Development Deluge: Are You Working Too Hard?

Bob (not his real name) pulled me aside after the meeting.

Another subscriber told me, “I’m going to have to stop reading your blog, it’s getting too expensive”

“Huh?… ummm… the blog is completely free,” I reminded her.

“Yes, but I’ve gone out and bought all the books you referenced.”

“You do know, I am not selling any of those right? That they are just references?

“Yes, but they all sound so good.”

“I’ve been reading your blog and all the books you talked about. I went out and got 5 mentors, all of whom are giving me feedback. I’ve been trying out new behaviors and asking for feedback on how I am doing. I’ve been thinking a lot about my development and career plans and next steps. It’s completely overwhelming.”

Hmmm…perhaps that is why Chris Brogan is inviting his readers to join him on a 3 Book Diet this year. His movement has gained traction.

I told Chris I can’t do the 3 book thing, I need great thinking to inspire my leadership and writing. Reading other people’s work is also helping me build wonderful relationships. But somewhere between 3 and everything in sight seems like the right range.

Have You Ever Been Bob?

Leaders must work on their development to grow. Most folks I know don’t work on their development enough. On the other hand too much development can be overwhelming, even paralyzing.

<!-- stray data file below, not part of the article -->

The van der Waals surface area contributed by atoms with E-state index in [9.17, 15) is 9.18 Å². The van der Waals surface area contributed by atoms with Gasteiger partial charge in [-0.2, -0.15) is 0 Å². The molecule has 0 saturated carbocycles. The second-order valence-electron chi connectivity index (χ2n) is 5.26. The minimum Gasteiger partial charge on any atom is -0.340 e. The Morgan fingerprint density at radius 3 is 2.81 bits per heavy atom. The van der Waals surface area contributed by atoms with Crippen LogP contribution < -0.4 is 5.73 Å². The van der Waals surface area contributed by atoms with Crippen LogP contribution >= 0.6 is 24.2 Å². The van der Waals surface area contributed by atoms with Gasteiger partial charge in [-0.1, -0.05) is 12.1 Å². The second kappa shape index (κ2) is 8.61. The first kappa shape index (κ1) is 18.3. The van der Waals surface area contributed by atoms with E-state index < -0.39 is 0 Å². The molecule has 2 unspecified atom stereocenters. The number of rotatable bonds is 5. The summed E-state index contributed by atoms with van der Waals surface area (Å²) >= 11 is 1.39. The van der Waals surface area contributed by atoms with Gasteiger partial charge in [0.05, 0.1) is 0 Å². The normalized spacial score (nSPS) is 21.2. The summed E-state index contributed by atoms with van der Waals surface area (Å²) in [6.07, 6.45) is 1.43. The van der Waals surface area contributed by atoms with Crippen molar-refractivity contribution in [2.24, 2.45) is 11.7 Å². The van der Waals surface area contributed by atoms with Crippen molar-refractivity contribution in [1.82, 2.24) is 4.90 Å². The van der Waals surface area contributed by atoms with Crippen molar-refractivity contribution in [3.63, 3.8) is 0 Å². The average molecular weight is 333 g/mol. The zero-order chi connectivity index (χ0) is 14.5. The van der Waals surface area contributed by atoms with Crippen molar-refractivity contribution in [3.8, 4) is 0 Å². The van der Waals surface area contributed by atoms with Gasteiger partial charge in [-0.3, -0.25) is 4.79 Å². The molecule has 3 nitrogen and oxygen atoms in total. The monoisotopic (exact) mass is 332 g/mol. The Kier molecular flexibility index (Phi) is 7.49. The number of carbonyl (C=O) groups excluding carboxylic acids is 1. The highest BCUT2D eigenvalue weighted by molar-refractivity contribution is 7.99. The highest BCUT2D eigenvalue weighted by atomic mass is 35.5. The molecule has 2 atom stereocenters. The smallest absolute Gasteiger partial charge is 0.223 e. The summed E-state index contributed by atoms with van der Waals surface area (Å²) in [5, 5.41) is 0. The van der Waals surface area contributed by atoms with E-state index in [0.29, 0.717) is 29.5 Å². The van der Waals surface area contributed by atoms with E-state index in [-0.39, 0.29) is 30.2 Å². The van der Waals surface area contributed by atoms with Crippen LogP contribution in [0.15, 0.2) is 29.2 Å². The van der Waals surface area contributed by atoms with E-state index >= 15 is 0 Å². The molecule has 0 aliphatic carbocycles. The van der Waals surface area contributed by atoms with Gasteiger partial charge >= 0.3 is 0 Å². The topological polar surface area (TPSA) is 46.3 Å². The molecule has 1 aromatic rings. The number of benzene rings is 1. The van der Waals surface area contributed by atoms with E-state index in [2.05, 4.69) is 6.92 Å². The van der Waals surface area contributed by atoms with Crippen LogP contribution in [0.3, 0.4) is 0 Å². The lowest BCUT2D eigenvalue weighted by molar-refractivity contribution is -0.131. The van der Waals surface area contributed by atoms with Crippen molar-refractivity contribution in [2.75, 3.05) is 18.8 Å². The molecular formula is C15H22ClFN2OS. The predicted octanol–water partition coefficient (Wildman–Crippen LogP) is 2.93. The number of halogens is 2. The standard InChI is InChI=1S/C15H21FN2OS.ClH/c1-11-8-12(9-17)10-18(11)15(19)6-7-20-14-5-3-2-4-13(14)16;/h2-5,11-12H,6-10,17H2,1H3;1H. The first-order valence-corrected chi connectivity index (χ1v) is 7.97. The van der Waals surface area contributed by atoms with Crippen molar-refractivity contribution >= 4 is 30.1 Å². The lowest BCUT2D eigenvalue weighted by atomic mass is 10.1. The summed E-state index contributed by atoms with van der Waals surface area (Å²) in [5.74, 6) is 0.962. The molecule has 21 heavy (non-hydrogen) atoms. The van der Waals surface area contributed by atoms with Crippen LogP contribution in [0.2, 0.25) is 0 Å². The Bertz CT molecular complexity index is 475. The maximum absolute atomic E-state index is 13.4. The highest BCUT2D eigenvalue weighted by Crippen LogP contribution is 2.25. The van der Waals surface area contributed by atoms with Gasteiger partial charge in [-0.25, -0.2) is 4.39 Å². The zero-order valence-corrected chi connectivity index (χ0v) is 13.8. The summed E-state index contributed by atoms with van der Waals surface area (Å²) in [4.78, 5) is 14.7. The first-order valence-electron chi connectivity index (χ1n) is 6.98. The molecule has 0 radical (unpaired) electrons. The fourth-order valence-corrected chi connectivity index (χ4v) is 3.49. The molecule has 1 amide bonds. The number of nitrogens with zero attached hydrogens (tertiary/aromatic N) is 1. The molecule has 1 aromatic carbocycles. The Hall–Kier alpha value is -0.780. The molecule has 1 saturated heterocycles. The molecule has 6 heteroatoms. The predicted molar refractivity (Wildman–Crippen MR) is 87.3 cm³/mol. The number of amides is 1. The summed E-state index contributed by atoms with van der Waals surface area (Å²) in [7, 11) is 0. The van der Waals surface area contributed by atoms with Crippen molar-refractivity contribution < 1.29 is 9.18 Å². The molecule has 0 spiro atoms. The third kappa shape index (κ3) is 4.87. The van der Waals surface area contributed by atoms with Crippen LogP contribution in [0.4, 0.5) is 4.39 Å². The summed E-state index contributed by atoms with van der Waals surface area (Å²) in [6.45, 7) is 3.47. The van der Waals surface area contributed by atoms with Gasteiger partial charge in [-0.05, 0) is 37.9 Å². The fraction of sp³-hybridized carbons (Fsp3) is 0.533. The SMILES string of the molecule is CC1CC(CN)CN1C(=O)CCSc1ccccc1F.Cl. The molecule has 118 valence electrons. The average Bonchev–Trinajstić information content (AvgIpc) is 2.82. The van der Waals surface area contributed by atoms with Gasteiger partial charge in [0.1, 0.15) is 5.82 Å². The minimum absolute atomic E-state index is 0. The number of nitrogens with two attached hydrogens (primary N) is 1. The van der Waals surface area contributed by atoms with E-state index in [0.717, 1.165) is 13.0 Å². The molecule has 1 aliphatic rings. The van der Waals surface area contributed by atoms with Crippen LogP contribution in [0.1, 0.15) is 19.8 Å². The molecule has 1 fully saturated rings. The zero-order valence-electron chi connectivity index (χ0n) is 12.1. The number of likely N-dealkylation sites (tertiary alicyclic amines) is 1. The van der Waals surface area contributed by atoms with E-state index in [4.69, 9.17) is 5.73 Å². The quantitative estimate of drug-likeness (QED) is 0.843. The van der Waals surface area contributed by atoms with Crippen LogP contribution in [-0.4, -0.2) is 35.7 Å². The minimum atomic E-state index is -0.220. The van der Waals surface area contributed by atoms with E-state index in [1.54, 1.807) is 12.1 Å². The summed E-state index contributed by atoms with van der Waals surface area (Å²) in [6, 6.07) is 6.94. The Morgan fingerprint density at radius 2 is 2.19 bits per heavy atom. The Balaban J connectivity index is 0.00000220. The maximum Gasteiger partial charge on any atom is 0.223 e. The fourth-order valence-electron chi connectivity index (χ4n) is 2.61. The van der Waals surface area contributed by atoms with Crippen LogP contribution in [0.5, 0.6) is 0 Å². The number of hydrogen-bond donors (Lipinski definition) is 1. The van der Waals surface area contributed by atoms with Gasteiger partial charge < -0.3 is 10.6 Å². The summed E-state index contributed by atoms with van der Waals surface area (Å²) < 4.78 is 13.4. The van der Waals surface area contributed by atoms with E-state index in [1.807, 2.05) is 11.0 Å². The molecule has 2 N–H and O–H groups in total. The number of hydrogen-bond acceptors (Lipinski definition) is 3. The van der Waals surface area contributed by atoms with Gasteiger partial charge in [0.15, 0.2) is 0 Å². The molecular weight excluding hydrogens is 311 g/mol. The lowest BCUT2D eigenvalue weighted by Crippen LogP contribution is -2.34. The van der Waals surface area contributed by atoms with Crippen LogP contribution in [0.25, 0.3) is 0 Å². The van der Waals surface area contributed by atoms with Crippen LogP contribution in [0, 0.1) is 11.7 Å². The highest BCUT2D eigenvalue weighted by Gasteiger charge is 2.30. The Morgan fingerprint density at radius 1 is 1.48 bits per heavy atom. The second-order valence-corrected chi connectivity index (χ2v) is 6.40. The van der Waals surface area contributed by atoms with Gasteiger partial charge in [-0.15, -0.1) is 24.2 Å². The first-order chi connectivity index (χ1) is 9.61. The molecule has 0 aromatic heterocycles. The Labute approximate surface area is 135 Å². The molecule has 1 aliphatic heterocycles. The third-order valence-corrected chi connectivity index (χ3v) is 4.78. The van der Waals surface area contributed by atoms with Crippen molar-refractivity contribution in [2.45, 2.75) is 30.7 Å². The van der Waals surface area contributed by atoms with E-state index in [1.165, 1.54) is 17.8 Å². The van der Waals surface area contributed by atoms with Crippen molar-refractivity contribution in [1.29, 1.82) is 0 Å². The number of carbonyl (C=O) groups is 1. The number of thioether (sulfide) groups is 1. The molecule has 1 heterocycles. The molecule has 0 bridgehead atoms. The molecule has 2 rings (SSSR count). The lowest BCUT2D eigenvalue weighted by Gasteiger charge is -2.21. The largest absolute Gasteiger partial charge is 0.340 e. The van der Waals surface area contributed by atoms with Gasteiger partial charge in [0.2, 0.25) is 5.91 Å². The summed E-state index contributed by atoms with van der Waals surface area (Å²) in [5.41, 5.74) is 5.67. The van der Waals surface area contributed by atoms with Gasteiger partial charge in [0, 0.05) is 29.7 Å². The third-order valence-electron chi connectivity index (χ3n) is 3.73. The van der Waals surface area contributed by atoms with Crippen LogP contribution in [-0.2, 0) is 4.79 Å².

It’s like working on a marriage. Sometimes you need to talk about stuff. But sometimes, you just need to go throw a frisbee.

Back to Bob, and so I asked him, “what if you just stopped?”

His shoulders relaxed. I am pretty sure he started to breathe again.

“Development work takes time to steep. What if you just steeped in all this for a while?”

Bob is steeping now. That seems to be working well. The truth is, he seems to be growing more than ever.

What’s the “Right” Amount of Development

It depends.

Development should…

  • expose you to new perspectives
  • challenge you to try new behaviors
  • feel a bit uncomfortable
  • involve feedback from others
  • ????

Development should not…

  • feel completely overwhelming
  • involve trying too many new behaviors all at once
  • require constant feedback 
  • ????

What about you? Have you ever suffered from a development deluge? What happened? How did you steep?

Posted in Career & Learning and tagged , , .

Karin Hurt

Karin Hurt helps human-centered leaders resolve workplace ambiguity and chaos, so that they can drive innovation, productivity and revenue without burning out employees. She’s the founder and CEO of Let’s Grow Leaders, an international leadership development and training firm known for practical tools and leadership development programs that stick. She’s the award-winning author of four books including Courageous Cultures: How to Build Teams of Micro-Innovators, Problem Solvers, and Customer Advocates and Winning Well: A Manager's Guide to Getting Results-Without Losing Your Soul and a hosts the popular Asking For a Friend Vlog on LinkedIn. A former Verizon Wireless executive, Karin was named to Inc. Magazine’s list of great leadership speakers. Karin and her husband and business partner, David Dye, are committed to their philanthropic initiative, Winning Wells - building clean water wells for the people of Cambodia.